Thursday, August 31, 2006

Ready. Set. Surf: Happy Blog Day 2006

To celebrate Blog Day 20006, I give you five blogs you'll want to bookmark and visit often !

Renewable Music : a lively blog of modern music and composers.

The Piano Podcast: Mario Ajero's blog/podcast that explores the intsections of piano pedagogy, technology, and loads of useful things for the web savvy pianist.

Eram: pianist David Martínez's serves up a splendid blogging of his daily adventures at the keyboard and away.

Night After Night: A convivial and eclectic blog charting both classical and pop music. Don't miss his "Saxophone Colossus" post.

Paterre box: Opera and camp. I'm already seeing Jessye Norman in a whole new light. It's a must click blog.

Chris Foley's excellent "Collaborative Piano Blog" is also celebrating Blog Day. So check it out! (CNN... Hmmmm.. I can dig that).

Surf's up !

Wednesday, August 30, 2006


SpiralFrog offers free legal music downloads - It will be interesting to see what comes of this project. Some ap thoughts from Wired are here.

Pod Operas

Check out the downloadable opera podcasts from the San Diego Opera. You find them here.

Toothless and Teaching at Columbia

Yes. That's the sad fate of Mozart's librettist Lorenzo da Ponte.

Read and weep. Link.

Mozart and the Evolution of the Piano

A great piece in the New York Times on Mozart and the development of the piano.

Check it out, folks !

and I do second their recommendation of "The Secret Mozart":

"....“The Secret Mozart” (Deutsche Harmonia Mundi), third in a continuing series of intimate portraits of famous composers seen through the lens of the clavichord, Christopher Hogwood offers a range of works — from a four-handed sonata to a little piece the 12-year-old composer doodled on the back of a program — on three different 18th-century clavichords, one of them Mozart’s own. (Even tuning was in flux; each instrument is tuned to a different, increasingly higher pitch.)"

Also check out this CD.

Blog Day 2006

Tomorrow is the 2nd "International Blog Day 2006" !!

Are you ready to celebrate??

Detail about the event are here:
BlogDay posting instructions:

"1. Find 5 new Blogs that you find interesting

2. Notify the 5 bloggers that you are recommending on them on BlogDay 2005

3. Write a short description of the Blogs and place a a link to the recommended Blogs

4. Post the BlogDay Post (on August 31st) and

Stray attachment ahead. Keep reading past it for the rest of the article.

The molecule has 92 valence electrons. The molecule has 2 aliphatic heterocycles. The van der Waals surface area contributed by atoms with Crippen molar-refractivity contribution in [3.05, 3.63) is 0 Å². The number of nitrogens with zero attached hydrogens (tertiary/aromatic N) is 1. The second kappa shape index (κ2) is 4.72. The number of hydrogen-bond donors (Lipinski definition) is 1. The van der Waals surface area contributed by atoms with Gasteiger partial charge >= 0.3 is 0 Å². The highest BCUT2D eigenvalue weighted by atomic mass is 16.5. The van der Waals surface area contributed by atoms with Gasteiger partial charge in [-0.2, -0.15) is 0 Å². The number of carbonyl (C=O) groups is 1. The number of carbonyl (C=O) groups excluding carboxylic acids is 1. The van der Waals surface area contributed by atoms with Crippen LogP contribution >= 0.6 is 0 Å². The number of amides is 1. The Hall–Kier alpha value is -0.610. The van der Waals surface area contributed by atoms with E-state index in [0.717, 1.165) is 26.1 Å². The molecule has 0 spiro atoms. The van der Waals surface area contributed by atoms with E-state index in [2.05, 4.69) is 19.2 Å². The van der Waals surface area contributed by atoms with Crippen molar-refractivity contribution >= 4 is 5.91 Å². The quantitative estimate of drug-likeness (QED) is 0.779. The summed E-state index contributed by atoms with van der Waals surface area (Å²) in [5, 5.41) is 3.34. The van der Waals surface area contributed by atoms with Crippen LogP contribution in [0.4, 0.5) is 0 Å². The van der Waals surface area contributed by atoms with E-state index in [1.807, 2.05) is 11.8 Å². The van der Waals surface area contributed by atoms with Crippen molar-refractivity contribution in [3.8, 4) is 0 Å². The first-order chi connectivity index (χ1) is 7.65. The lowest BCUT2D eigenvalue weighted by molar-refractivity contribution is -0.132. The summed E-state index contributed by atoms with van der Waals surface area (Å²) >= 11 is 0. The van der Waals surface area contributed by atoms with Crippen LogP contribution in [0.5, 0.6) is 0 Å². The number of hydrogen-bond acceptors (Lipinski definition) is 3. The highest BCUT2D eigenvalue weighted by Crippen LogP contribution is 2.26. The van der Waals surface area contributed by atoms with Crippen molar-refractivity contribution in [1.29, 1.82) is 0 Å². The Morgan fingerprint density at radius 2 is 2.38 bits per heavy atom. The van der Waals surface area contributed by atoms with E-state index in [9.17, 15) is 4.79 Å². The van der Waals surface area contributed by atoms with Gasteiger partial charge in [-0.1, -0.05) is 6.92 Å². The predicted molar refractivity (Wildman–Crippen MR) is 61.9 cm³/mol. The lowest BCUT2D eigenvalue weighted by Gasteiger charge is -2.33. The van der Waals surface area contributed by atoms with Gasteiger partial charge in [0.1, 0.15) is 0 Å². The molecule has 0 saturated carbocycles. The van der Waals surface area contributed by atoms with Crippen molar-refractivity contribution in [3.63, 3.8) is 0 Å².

5. Add the BlogDay tag using this link: and a link to BlogDay web site at"

Wednesday, August 23, 2006

Celebrity Piano Auction

So if you've a $100,000 US Dollars or more, you might be interested in bidding on a Steinway piano (M model). But it's not just anyway Steinway.

The colorful piano is signed by the stars (Colin Ferrel, David Caruso) of the film "Miami Vice" and the piano has been painted by pop artist Romero Britto.

The proceeds go to a reconstruction fund for Dillard University which was devastated by hurricane Katrina.

You can put your peepers on the piano by going here.

Villa-Lobos Competition Winners

16 year old Chinese pianist Chun Wang has taken first prize at the Villa-Lobos Competition. 2nd prize winner was Jie Chen and 3rd prize to France's Romain David. Details in brief here. (in Portuguese). Congratulations to all.

Recent Addition

New to the WTB's list of general links (see the general music links on the RH side) is the Future of Music Coalition that's described as "a not-for-profit collaboration between members of the music, technology, public policy and intellectual property law communities. " Check 'em out. Link.

TSO Part 2

A few posts back I mentioned the TSO's current tour. So it was with interest that I read a recent AP story on the orchestra. Read it here.

If interested here's a bit about the orchestra's previous director, Ali Rahbari (Alexander Rahbari), who's made a number of fine recordings imho with Belgium's BRT Orchestra.

Monkey Business

At last a near perfect solution for organizing and playing mp3 files. If you haven't tried it yet, I say give it a try. It's MediaMonkey. It's free. It's easy enough to use and does just about everyting you'd need it to do. I love it.

You can find it here.

Tuesday, August 22, 2006